FARMINGTON — Tibbetts Middle School students took a cold walk Wednesday morning on a mission to measure the height of "Sunny the Big Man," a towering figure on the roof of Sun Glass, a West Main Street business.
Eighth-grade geometry students in Jovita Mowrer's class with hot chocolate in hand made the 20 minute walk Wednesday morning in order to gather data needed to calculate the statue's height.
The project involved a mirror and tools to measure distance and an angle.
"We are (trying to determine) where the top of Sunny's head is from the ground," student Joey Gillen said. "We are looking into the mirror until we see Sunny's head and measuring from the center of the mirror to our feet."
The students were gathering data and using geometry and trigonometry, Mowrer said.
Using an inclinometer the students made in class Tuesday, they will measure the angle and using trigonometry, they'll be able to figure out Sunny's height.
The students in Mowrer's class took algebra in seventh grade and now are in an accelerated math program. Mowrer said students who successfully complete the program will earn two high-school credits.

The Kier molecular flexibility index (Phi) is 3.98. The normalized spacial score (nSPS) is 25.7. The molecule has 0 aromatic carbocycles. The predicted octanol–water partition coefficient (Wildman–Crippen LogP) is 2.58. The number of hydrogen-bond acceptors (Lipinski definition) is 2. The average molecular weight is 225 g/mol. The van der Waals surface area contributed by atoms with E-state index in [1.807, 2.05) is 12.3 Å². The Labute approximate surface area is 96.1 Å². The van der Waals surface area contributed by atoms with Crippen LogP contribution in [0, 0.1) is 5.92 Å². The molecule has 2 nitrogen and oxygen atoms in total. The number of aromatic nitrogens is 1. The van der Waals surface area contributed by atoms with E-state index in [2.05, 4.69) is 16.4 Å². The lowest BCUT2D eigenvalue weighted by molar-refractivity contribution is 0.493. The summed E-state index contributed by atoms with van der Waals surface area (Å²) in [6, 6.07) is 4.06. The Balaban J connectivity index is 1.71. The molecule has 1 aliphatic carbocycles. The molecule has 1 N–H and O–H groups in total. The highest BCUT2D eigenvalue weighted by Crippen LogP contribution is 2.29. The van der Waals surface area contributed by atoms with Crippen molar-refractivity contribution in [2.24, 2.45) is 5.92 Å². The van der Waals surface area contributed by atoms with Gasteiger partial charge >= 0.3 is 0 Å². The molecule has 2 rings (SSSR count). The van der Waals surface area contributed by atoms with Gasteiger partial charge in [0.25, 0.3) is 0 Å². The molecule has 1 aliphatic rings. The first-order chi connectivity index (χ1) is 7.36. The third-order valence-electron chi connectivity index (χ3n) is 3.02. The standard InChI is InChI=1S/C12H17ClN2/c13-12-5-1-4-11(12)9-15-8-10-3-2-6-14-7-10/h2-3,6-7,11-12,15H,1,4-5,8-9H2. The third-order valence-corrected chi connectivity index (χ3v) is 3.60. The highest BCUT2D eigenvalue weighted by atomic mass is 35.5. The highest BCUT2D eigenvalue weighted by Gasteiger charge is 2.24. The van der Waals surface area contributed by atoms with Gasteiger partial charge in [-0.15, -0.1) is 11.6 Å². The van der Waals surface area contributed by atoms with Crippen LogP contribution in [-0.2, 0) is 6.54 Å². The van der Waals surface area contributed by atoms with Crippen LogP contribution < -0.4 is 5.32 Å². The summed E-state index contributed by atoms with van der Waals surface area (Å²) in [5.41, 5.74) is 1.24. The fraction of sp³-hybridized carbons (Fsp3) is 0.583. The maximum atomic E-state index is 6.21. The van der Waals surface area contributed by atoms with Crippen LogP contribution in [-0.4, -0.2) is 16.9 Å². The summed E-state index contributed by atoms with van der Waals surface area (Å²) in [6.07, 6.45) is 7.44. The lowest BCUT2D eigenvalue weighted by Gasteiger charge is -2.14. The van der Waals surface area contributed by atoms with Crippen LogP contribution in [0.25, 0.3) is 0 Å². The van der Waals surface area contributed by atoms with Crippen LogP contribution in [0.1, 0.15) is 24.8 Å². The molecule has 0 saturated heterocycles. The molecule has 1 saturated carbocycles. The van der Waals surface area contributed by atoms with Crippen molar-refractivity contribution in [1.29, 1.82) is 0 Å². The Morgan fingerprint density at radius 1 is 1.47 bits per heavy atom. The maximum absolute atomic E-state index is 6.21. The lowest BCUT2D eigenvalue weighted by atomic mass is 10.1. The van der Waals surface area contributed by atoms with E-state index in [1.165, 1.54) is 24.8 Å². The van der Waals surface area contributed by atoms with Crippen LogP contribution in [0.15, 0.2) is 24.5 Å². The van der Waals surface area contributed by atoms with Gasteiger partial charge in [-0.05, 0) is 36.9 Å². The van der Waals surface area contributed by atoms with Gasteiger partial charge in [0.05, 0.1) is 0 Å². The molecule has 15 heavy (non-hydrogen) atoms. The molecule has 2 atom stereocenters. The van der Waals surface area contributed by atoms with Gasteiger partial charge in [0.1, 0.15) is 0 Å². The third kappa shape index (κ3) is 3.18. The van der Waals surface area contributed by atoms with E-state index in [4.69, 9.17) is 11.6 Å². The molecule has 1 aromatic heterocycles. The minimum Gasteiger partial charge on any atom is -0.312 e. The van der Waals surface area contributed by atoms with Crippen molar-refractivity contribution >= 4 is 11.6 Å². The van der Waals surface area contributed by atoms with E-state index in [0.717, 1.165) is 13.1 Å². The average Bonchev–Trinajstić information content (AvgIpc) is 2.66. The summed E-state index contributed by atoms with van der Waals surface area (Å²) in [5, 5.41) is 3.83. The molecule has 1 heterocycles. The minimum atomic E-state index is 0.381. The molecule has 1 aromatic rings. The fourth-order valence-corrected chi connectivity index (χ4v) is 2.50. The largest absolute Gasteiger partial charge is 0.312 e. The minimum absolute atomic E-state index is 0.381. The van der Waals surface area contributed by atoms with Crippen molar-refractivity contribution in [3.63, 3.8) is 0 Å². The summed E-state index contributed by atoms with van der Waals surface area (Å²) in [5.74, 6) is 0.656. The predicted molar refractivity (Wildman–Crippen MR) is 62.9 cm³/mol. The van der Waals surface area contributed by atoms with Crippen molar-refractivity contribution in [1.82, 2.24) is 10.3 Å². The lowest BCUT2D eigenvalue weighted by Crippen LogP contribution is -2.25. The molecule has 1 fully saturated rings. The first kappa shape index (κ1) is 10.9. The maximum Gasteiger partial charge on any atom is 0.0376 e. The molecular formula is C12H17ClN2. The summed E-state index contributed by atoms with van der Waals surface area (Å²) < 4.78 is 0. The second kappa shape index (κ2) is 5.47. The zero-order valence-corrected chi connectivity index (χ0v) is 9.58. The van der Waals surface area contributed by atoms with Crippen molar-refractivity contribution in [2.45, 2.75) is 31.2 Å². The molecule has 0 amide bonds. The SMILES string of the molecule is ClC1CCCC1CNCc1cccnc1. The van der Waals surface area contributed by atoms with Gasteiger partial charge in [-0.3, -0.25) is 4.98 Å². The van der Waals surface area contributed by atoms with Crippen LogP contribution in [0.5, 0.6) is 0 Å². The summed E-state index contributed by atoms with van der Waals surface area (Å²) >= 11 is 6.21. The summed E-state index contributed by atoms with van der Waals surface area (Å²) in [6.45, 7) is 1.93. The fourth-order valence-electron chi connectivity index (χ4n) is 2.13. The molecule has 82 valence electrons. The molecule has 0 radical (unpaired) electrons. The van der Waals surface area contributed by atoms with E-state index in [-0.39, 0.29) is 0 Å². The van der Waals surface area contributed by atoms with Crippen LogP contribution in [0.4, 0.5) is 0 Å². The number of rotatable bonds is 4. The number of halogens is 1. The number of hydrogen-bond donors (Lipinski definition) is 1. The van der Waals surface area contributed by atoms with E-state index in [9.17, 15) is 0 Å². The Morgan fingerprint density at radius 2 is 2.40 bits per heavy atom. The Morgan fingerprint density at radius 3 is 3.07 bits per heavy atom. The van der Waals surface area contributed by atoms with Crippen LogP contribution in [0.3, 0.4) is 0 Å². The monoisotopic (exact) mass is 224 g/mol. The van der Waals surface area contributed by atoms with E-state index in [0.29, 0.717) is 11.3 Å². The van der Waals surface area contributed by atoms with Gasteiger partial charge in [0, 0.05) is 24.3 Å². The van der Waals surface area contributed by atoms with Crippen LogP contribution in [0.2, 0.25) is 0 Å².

Mowrer was looking for a way to engage her students by providing a real world scenario to capture their attention. Then Sunny came to her attention.
"I was driving by the other day and I thought, it would be cool for the kids to come out and measure him," Mowrer said. "This is a landmark here in Farmington, it would be fun to bring in
Sun Glass Sales Manager Corey Freeman said the business was eager to help the students.
"We wanted to see how good they (were) with the math and it's nice to see them having fun with the geometry," Freeman said. "We thought that's an awesome idea and we're glad to provide that to the schools."
The parking lot of the business was cleared out in front of the statue to allow the students to place their mirrors on the ground and use measuring tape and rolling distance measuring wheels to compute the distance between the students and Sunny.
Britanie Huffman was standing still, waiting for her partner to find a measuring tape to determine the distance between her and the statue. Huffman said she was excited to try a different approach to a class project.
"I think it's funny, we don't usually get to do this sort of stuff," Huffman said. "I think it will ... give us an experience to remember it by."